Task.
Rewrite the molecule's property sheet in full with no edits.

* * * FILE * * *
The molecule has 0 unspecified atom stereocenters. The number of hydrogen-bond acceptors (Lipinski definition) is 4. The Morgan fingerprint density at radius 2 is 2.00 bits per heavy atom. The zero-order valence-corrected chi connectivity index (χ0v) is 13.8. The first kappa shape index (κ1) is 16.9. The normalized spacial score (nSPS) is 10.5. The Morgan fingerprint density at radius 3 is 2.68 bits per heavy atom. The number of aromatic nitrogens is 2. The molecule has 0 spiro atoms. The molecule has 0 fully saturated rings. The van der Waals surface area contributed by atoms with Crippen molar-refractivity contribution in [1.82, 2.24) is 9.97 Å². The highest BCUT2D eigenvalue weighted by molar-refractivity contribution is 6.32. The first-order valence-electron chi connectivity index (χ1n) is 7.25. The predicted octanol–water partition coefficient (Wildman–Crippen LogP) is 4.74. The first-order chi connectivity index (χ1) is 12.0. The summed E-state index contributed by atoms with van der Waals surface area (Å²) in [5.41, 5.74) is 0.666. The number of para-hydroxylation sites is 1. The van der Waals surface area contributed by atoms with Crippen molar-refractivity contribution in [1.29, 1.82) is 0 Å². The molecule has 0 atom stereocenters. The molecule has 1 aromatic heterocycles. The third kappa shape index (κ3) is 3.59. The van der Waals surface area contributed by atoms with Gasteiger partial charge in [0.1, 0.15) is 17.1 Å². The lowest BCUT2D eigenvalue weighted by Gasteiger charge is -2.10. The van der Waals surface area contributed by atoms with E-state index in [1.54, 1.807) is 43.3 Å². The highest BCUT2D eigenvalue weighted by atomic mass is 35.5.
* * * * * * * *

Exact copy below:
The molecule has 0 unspecified atom stereocenters. The number of hydrogen-bond acceptors (Lipinski definition) is 4. The Morgan fingerprint density at radius 2 is 2.00 bits per heavy atom. The zero-order valence-corrected chi connectivity index (χ0v) is 13.8. The first kappa shape index (κ1) is 16.9. The normalized spacial score (nSPS) is 10.5. The Morgan fingerprint density at radius 3 is 2.68 bits per heavy atom. The number of aromatic nitrogens is 2. The molecule has 0 spiro atoms. The molecule has 0 fully saturated rings. The van der Waals surface area contributed by atoms with Crippen molar-refractivity contribution in [1.82, 2.24) is 9.97 Å². The highest BCUT2D eigenvalue weighted by molar-refractivity contribution is 6.32. The first-order valence-electron chi connectivity index (χ1n) is 7.25. The predicted octanol–water partition coefficient (Wildman–Crippen LogP) is 4.74. The first-order chi connectivity index (χ1) is 12.0. The summed E-state index contributed by atoms with van der Waals surface area (Å²) in [5.41, 5.74) is 0.666. The number of para-hydroxylation sites is 1. The van der Waals surface area contributed by atoms with Crippen molar-refractivity contribution in [1.29, 1.82) is 0 Å². The molecule has 0 atom stereocenters. The molecule has 1 aromatic heterocycles. The third kappa shape index (κ3) is 3.59. The van der Waals surface area contributed by atoms with Gasteiger partial charge in [0.1, 0.15) is 17.1 Å². The lowest BCUT2D eigenvalue weighted by Gasteiger charge is -2.10. The van der Waals surface area contributed by atoms with E-state index in [1.54, 1.807) is 43.3 Å². The highest BCUT2D eigenvalue weighted by atomic mass is 35.5.